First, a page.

Aspen has become a public company with more risk adverse investors who want to invest in the core business of the firm and not assume any foreign exchange risk. Foreign exchange risk is a core risk to Aspen’s business because they have many customers outside of the United States. We believe that transferring this risk to the customers would limit Aspen’s growth on the foreign markets: Aspen should keep its current marketing strategy, which includes credit installment payments and payments in local currencies for Japan, the UK and Germany. The current risk management program hurts the company because it doesnot consider Aspen’s expenses abroad that balance sales exposures to currency fluctuations. We then recommend that Aspen hedge completely its exposure but after “natural hedging”, which we recommend increasing thanks to the larger financial capacities allowed by its IPO. Using options for aggregated positions (by estimating yearly sales per currency),rather than having multiple forwards contracts, seems reasonable becauseit would enable the company to benefit from good moves in the currency exchange rates, to pay less in transaction costs because of the larger amounts and at the same time use its current human resources (limited hedging skills) by avoiding complex, expensive products. Business and Marketing Strategy
Aspen Tech’s business strategy and marketing strategy create financing needs due to the position Aspen puts itself in with its customers. Aspen allows installment payments that hurt the company’s cash flows and in turn require financing to generate enough cash flow to pay for Aspen’s annual expenses. This business model causes Aspen to expose itself to foreign exchange risk because many of those account receivables are with foreign firms. In this way, Aspen has both accounting risk exposure and cash flow risk exposure. The accounting risk exposure occurs because these account receivables may not be worth as much USD when finally paid in full than when they were originally recorded on Aspen’s books. Because Aspen allows customers to make installment payments, Aspen risks not receiving all of its cash from customers in the long-run, while in the short-run having little cash in its own hands, exposing itself to cash flow risk. Despite the many risks Aspen has, we believe that continuing with their current accounting strategy is in Aspen’s best interest, although we suggest modifying their current hedging activities by using different financial contract hedges. Foreign exchange risk is a core risk to Aspen’s business because they are a multinational company with many customers outside of the United States. Aspen faces many risks in their business, such as the cash flow risk brought by installment sales, and due to these installment sales with customers outside of the U.S., they will always face foreign exchange risk exposure. Aspen could lessen its foreign exchange risk, but this as stated above would probably hurt its business. If Aspen keeps its current strategy as we suggest, foreign exchange risk will continue to be one of its largest core risks. We believe that Aspen should take steps to reduce their accounting risk exposure and foreign exchange rate exposure by using more financial contracts. This would enable them to avoid the losses on paper that would, combined with the cash flow exposure Aspen faces, cause an increased cost of capital and potentially a loss of capital from investors and creditors. However, we feel that the benefits of disallowing the use of installment payments would not outweigh the potential costs. This move would cut Aspen’s exposure to cash flow risk, but it would be a sign of bad faith with their customers. The customers have freedom to make installment payments and do not have to worry as much about their own risk exposure in these transactions (although any company making foreign transactions will always be open to accounting risk exposure and...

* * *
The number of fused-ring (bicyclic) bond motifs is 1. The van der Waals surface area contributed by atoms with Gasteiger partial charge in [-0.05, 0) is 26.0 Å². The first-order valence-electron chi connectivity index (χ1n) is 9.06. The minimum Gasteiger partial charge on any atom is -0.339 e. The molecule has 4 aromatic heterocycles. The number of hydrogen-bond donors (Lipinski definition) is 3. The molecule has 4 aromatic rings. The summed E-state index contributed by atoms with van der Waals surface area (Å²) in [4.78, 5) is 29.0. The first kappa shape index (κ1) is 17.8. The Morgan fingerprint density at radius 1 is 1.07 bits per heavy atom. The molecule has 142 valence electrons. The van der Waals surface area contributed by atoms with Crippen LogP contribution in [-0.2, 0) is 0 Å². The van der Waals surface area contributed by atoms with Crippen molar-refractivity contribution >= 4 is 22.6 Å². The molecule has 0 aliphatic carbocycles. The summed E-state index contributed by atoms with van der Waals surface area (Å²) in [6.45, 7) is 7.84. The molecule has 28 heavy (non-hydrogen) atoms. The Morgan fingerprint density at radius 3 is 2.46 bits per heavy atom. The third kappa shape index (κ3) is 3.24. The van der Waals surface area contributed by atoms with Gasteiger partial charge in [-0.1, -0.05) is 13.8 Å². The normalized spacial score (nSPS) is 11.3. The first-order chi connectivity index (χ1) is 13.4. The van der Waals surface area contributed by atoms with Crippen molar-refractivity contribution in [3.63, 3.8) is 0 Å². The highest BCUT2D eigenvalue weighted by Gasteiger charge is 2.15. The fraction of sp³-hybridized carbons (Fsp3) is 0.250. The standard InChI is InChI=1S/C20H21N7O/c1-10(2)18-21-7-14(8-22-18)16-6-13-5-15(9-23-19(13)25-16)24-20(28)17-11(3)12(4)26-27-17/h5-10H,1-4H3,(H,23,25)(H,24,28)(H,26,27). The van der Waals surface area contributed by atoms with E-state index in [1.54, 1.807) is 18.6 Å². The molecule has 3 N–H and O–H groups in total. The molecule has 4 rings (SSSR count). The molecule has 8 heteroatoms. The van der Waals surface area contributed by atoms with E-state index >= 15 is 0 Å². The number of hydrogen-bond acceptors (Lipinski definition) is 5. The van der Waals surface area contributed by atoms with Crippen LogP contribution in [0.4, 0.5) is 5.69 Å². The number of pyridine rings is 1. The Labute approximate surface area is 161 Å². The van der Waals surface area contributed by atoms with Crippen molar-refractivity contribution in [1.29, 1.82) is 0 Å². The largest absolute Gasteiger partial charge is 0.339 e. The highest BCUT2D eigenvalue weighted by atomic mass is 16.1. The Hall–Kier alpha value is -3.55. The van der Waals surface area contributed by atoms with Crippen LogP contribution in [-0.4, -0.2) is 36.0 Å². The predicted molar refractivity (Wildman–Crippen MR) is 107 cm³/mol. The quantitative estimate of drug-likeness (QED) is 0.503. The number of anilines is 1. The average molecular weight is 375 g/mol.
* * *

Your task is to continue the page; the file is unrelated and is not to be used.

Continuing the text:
Please join StudyMode to read the full document